While medications provide the most intense help, in terms of staving off life-threatening complications, some people benefit from therapies that have nothing to do with a pharmacy. For example, people with a Xanax addiction may find that they struggle with sleep during detox, as they’re accustomed to popping a pill before bedtime.
These people might benefit from sleep therapy techniques in which they develop a strict routine before bed that might involve:
- Warm baths
- Quiet music
- Darkened rooms
In time, they might find it easier to fall asleep and stay asleep, even though they have no Xanax on hand. Similarly, some people may find that participating in yoga or walking while in detox helps them to reduce their feelings of stress and anxiety, even when they don’t have access to drugs. These are the sorts of therapies that will play a prominent role during the rehab process, and there’s no reason for people to rush themselves and participate in things that they’re not quite ready for, but incorporating a few techniques into detox can help people to plan and prepare for the work to come in rehab.
Anyone can develop an addiction to Xanax, but some people do so after obtaining the drug as a therapy for an anxiety disorder. The medication seems to soothe their overactive minds, and allow them to experience rest and release without accompanying feelings of nervousness. During withdrawal, unfortunately, these symptoms of anxiety can rebound, and these feelings can make people feel desperately unhappy.
But, some detox programs might also include in-depth anxiety therapies for people in need. Psychotherapy can help people like this to develop self-soothing skills they can lean upon when they feel keyed-up and upset, breaking the “pop-a-pill” mentality that can keep people trapped in a cycle of addiction.
Sometimes, however, people do need to keep taking medications for their anxiety disorders. There are some mental illnesses that stem from serious chemical imbalances deep within the brain, and leaving those disorders untreated can result in a return to addiction, as people might always be on the lookout for relief. A mental health expert, such as a psychiatrist, is best suited to determine whether or not long-term pharmacological care is warranted.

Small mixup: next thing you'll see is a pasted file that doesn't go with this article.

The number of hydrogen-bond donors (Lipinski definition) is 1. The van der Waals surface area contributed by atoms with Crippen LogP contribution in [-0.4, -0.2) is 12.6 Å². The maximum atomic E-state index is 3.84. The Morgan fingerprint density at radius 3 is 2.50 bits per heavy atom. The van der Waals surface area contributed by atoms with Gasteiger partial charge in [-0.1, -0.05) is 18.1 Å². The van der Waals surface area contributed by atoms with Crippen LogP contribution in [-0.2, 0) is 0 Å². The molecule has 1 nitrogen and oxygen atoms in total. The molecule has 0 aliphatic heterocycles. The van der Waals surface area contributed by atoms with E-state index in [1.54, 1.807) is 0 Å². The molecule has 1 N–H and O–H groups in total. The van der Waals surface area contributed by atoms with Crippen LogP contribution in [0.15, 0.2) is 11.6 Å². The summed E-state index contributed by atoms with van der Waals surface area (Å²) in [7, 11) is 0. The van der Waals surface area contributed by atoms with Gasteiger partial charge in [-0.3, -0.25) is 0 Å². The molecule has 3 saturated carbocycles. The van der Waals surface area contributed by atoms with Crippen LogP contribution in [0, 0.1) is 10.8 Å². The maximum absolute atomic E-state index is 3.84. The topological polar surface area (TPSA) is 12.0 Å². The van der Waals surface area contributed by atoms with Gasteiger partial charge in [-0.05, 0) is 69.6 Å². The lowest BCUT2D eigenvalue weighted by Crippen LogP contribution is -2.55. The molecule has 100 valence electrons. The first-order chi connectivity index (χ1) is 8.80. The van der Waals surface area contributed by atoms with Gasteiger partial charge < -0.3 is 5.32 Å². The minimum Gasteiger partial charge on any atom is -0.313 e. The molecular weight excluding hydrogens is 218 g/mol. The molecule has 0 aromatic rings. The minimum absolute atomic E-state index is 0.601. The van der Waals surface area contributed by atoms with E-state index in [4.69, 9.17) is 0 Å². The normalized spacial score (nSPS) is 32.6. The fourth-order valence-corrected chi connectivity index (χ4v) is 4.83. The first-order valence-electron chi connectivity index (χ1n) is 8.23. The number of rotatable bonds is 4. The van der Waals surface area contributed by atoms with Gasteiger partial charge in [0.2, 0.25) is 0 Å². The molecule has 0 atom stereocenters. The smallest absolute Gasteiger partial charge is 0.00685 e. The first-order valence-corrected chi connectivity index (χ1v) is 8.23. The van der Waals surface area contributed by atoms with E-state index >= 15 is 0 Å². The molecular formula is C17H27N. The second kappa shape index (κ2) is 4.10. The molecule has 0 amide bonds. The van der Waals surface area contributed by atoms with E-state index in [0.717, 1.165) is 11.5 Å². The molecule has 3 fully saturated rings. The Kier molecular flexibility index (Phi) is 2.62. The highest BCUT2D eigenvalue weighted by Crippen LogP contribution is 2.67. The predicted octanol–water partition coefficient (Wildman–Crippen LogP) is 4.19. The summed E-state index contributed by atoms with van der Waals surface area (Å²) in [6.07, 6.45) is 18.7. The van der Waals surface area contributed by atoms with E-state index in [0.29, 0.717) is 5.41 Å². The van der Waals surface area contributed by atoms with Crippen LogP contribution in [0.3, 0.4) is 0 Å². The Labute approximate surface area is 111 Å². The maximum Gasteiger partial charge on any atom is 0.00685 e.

Since people who have mental illnesses in addition to Xanax addictions have special needs, they do best in programs that are made just for them. These so-called “dual diagnosis” programs are staffed with experts who are adept at treating mental illness, and all of the therapies provided target both the mental illness and the addiction. While these people might get lost in a standard Xanax detox program, they can thrive in a dual diagnosis facility.
Xanax can seem like a terrible foe, able to strike down even the healthiest of people and leave them without any options at all. However, with the right kind of help from a Xanax detox program, people really can gain control of their compulsions and learn to live a life that’s free of the abuse of this powerful medication. For example, in a study in the British Journal of Addiction, researchers found that 48 percent of people who went through a formal benzodiazepine treatment program were deemed “fully recovered,” while 22 percent were deemed “much better.” In fact, only 6 percent of people in this study were no better at all. Studies like this show that people really can overcome an addiction to Xanax, and that detox is a great place to start.
It’s important to reiterate, however, that Xanax detox is only the first part of a comprehensive addiction care program. People will need to build upon their successes by enrolling in a formal rehab program and developing the comprehensive skills that can allow them to preserve the sobriety they’ve just developed. Rehab is just vital, and it should begin as soon as people feel ready to do so.
If you have an addiction to Xanax, or someone you love is struggling with this powerful drug, we hope you’ll use Alta Mira to bolster your recovery process. We can provide you with a supervised withdrawal in a private room, and when you feel ready and able, we’ll help you to transfer to our rehab program. We provide dual diagnosis care, so we can assist you with any underlying mental health condition that might be blocking your recovery, and our lifetime support can assist you with any new problems that crop up after your recovery is complete. Our program is accepting new clients, and we make enrollment easy. Just call, and we’ll tell you more about it.